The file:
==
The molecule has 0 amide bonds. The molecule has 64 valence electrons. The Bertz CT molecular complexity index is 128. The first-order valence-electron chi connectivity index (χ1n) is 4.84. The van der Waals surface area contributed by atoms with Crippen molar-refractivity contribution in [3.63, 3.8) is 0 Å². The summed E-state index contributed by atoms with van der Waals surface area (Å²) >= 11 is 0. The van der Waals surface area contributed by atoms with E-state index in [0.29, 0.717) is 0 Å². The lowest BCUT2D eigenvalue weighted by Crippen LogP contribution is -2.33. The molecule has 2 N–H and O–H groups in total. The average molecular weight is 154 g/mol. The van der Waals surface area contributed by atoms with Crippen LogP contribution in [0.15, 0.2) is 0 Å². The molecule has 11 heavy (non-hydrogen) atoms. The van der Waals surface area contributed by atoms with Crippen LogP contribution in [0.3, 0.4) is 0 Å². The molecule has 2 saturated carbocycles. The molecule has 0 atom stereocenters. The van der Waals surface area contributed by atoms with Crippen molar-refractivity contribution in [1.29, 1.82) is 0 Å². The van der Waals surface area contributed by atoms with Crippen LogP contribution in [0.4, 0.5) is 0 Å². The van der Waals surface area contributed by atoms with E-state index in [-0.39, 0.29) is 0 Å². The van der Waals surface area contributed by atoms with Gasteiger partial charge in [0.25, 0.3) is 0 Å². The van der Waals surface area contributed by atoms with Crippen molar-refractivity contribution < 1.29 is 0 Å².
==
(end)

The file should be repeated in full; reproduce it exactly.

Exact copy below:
The molecule has 0 amide bonds. The molecule has 64 valence electrons. The Bertz CT molecular complexity index is 128. The first-order valence-electron chi connectivity index (χ1n) is 4.84. The van der Waals surface area contributed by atoms with Crippen molar-refractivity contribution in [3.63, 3.8) is 0 Å². The summed E-state index contributed by atoms with van der Waals surface area (Å²) >= 11 is 0. The van der Waals surface area contributed by atoms with E-state index in [0.29, 0.717) is 0 Å². The lowest BCUT2D eigenvalue weighted by Crippen LogP contribution is -2.33. The molecule has 2 N–H and O–H groups in total. The average molecular weight is 154 g/mol. The van der Waals surface area contributed by atoms with Crippen LogP contribution in [0.15, 0.2) is 0 Å². The molecule has 11 heavy (non-hydrogen) atoms. The van der Waals surface area contributed by atoms with Crippen LogP contribution in [0.3, 0.4) is 0 Å². The molecule has 2 saturated carbocycles. The molecule has 0 atom stereocenters. The van der Waals surface area contributed by atoms with Crippen molar-refractivity contribution in [1.29, 1.82) is 0 Å². The van der Waals surface area contributed by atoms with Crippen LogP contribution in [0.4, 0.5) is 0 Å². The van der Waals surface area contributed by atoms with E-state index in [-0.39, 0.29) is 0 Å². The van der Waals surface area contributed by atoms with Gasteiger partial charge in [0.25, 0.3) is 0 Å². The van der Waals surface area contributed by atoms with Crippen molar-refractivity contribution < 1.29 is 0 Å².